Even though they’ve pretty much figured out how to kill them, the survivors decide to barricade themselves inside the castle rather than form a frontal assault. That turns out to be a seriously poor decision as one zombie, who is evidently a ninja, throws a goddamn spike into the maid’s hand, immobilizing her. The zombies hold up a huge scythe and slowly decapitate her, catching her disembodied head like it’s a goddamn wedding bouquet. Arming themselves with various tools, they attack the doors with a vengeance and although James is a crack shot with a shot gun, they quickly run out of bullets, “Shells, call ‘em shells!” 

Somehow, Janet made it out of the trap with nothing more than a nasty scar, which is bullshit, and Leslie leaves to get her some bandages. A zombie grabs her through a window in a pale imitation of the infamous wood-in-the-eye scene from Fulci’s Zombie as she’s yanked into the glass shards. What’s truly odd is that the zombie appears to have a heart attack and simply falls backward. Nicholas, who really has no reason to continue serving these assholes, endlessly lights candles as the horde breaks through the front door. They fight back and Evelyn hesitates as she unsheathes a sword and approaches a zombie trying to climb through the window. Don’t hesitate, stupid! She finally grows a pair and even decapitates one of them. This leads us into the most famous and insanely unique element of the film. 

Andrea Bianchi is a forgotten Italian exploitation filmmaker, but the one thing that sets him apart from his more successful counterparts is the recurring theme of incest that pops up in more than a couple of his films. Michael is so thankful that his mother saved him that he begins kissing her, first affectionately, as a son might, then inappropriately passionately. He tries to suckle her breasts and reach between her legs. This incest development arrives completely out-of-left field and it’s satisfying to see Evelyn slap the shit out of her freak son. He protests wildly and runs off. “What’s wrong?! I’m your son!!” I don’t even know where to begin with that statement. 

Leslie has turned and Evelyn later finds her munching hungrily on part of Michael. She has an absolute meltdown and begins slamming Leslie’s head against a tub as milky red liquid flows out of her skull. We get more zombie action which, by the way, shouldn’t involve breathing. I find it hard to believe that zombies can breathe, but we get that on the soundtrack. The professor returns and eats Nick. The remaining group make it to some sort of atrium and then enter a monastery, where James interrupts a group of monks meditating. No music plays and the scene is fairly eerie. The monks each look up, revealing themselves to be none other than the undead. Of course, this is all ludicrous and impossible by the well-established laws of movie zombies, but it’s still fun to see them play dress up. James is toast, or rather, a meatball, and Mark, Janet, and Evelyn rush out to a builder’s workshop.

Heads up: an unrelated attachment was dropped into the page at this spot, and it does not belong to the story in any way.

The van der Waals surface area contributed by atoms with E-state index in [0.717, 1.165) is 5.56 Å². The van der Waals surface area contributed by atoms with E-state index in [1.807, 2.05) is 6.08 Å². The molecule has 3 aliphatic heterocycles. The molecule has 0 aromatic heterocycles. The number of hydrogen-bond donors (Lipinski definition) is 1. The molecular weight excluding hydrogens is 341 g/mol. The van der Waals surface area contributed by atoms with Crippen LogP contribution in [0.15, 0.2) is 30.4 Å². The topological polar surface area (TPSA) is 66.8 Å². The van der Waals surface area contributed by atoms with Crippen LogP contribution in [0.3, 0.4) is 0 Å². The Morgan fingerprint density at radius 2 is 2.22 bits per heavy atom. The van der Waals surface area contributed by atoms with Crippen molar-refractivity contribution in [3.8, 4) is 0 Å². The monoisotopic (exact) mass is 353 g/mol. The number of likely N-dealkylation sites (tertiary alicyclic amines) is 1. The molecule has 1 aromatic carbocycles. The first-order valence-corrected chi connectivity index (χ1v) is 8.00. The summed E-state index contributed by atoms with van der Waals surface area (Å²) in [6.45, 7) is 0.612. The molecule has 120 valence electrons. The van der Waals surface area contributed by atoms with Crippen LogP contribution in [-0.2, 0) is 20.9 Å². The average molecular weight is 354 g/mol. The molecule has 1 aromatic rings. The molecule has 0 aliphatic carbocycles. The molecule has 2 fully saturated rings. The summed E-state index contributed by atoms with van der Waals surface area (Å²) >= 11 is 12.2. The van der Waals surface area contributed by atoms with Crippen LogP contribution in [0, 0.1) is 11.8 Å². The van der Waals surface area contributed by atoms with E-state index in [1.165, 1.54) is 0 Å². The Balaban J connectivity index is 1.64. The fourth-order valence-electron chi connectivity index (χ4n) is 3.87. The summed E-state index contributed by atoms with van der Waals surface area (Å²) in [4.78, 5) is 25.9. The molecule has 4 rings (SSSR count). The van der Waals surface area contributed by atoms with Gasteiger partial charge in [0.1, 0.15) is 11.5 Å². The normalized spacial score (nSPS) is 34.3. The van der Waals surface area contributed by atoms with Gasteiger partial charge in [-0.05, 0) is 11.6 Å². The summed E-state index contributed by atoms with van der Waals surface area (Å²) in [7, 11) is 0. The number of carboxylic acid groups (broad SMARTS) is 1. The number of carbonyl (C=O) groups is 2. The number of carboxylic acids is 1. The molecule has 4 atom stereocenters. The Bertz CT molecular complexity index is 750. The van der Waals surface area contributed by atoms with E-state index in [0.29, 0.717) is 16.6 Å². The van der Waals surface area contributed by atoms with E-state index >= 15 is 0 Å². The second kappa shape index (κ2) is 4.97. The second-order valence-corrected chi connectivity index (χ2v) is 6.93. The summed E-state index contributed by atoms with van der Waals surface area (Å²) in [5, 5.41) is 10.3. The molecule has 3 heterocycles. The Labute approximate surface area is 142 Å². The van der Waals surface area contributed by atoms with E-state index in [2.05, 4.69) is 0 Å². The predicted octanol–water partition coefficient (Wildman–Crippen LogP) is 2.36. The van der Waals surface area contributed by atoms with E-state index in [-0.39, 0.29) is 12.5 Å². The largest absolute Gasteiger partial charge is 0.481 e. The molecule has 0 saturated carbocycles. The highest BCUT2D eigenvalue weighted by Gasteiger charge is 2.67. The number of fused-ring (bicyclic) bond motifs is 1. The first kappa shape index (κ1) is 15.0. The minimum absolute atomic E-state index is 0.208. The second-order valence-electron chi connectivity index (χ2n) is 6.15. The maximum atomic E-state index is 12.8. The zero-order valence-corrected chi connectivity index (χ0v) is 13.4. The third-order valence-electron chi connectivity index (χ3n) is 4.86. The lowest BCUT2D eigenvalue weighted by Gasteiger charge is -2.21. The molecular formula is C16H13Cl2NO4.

Inside, they try to block the entrance but find a zombie upstairs. In a grainy, jarring shot, Mark throws the guy over a balcony in slow-motion. Next up is Michael, who appears in the hallway. Evelyn, overjoyed at seeing her eerie son, offers up her bare nipple, which he bites off big time. In quite a downer of an ending, the rest of the munch bunch push Mark into an electric saw and several hands paw at Janet. The film ends with a freeze frame of her screaming face. 

While the music by Elsio Mancuso and Berto Pisano (Smiles on a Murderer, Five for Hell) and cinematography by Gianfranco Maioletti are passable, the editing is clumsy, though not incoherent. What’s astonishing is that there’s no credited editor on the film at all. The closest one gets is ‘Continuity,’ which is credited to Paola Villa, but she’s a script supervisor, not an editor. Very strange. One person even received a credit for the curtains, so don’t tell me there was no editor on this film. While Mauro Gavazzi acted as the chief makeup artist and would go also work on Argoman and Gillo Pontecorvo’s Burn!, the special effects makeup artist Rosario Prestopino would go on become a major player in the Argento/Bava/Fulci/Soavi crews, working on City of the Living Dead, Demons, Opera, and The Church

Bianchi’s vision is lurid and frenetic, giving little to no depth to his characters and introducing idea after idea without any follow-up. Many moments simply feel like something wild the crew came up with on the spot, so they shot it. Burial Ground: The Nights of Terror is poorly-made trash, but it’s shamelessly outrageous and very enjoyable.